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  • Message 1. 

    Posted by U15268298 (U15268298) on Monday, 14th May 2012

    I'm struggling to find relevant quotes to use in my essays. Help please?
    Much appreciated! smiley - smiley

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  • Message 2

    , in reply to message 1.

    Posted by bitesize_english_teacher (U15197928) on Monday, 14th May 2012

    Here are a few quotations, mostly relating to Chris and to the connection between Chris’ life and nature:

    • Towards the end of ‘Ploughing’ where Chris is conscious she is maturing physically, we are told that “she is no more than ploughed land still.”
    • The contrasting desires of ‘the two Chrisses’ are compared to a furrowed field: “the furrows went criss and cross, you wanted this and you wanted that.”
    • Chris “hated also and she didn’t hate, father, the land, the life of the land.”
    • Her love for Ewan and her marriage is compared to a natural cycle: they decide to marry in winter “For was not the Spring to come and the seed-time springing of their love, and the bonny days of the summer, flowering it, and autumn with the harvest of their days?” (‘Seed-Time’)
    • Chris is elated when she hears she has been left the entire estate, giving her the freedom to move away from “the filthy soss of a farm” and resume her studies. Yet as she walks in the fields she again feels the emotional pull of the land: “sea and sky and the folk . . . lasted but as a breath . . . but the land was forever.” “She hated and loved in a breath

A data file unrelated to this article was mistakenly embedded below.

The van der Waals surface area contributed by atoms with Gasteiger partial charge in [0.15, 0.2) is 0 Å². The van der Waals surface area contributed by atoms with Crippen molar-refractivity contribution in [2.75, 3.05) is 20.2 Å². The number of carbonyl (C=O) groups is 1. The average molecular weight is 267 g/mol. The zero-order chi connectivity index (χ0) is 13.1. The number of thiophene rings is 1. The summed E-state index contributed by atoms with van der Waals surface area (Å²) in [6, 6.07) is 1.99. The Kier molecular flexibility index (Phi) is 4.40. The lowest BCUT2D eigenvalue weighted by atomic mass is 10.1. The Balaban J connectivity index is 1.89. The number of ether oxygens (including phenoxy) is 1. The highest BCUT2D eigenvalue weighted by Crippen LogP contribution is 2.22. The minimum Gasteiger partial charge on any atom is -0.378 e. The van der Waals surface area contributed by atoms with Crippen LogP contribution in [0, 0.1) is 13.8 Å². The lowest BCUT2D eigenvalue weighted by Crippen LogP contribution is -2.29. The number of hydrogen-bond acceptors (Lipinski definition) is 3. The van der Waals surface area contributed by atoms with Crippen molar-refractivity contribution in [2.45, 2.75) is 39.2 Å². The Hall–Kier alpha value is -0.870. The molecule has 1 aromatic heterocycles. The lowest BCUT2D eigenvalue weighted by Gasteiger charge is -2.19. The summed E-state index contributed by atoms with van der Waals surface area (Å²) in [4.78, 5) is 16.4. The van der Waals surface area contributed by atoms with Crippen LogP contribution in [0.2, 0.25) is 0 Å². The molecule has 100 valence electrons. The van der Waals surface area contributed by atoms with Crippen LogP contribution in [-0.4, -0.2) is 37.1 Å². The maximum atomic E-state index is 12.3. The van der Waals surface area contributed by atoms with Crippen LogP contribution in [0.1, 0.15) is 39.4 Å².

• The community rallies round at the funeral, at which Chris walked “free and uncaring” and Ewan Tavendale “walked beside her”. It is only later that she “wept softly for the father she’d never helped and forgot to love.”
    • Metaphorically, the spell of good weather in ‘Harvest’ represents the early idyllic phase of their marriage: the weather had been “so good folk didn’t believe it could last, there must soon be a break of the fine interplay of the last two months.”
    • When Chris is pregnant and Ewan is “coaxing the straw to grow and grow”, the connection between the two processes of natural growth is pointed out: “she watched Ewan still – a mother with his child he was, the corn his as this seed of his hers, burgeoning and ripening, growing to harvest.”
    • Epilude: “The crofter is gone . . . nothing is true but change, nothing abides.”

    If you haven't already done so, use the bitesize material to help with your revision of the book:


    When looking for and learning quotations, remember that their function is to back up points you have made. For every quotation, you should ask: 'what does this reveal about character and/or themes?'

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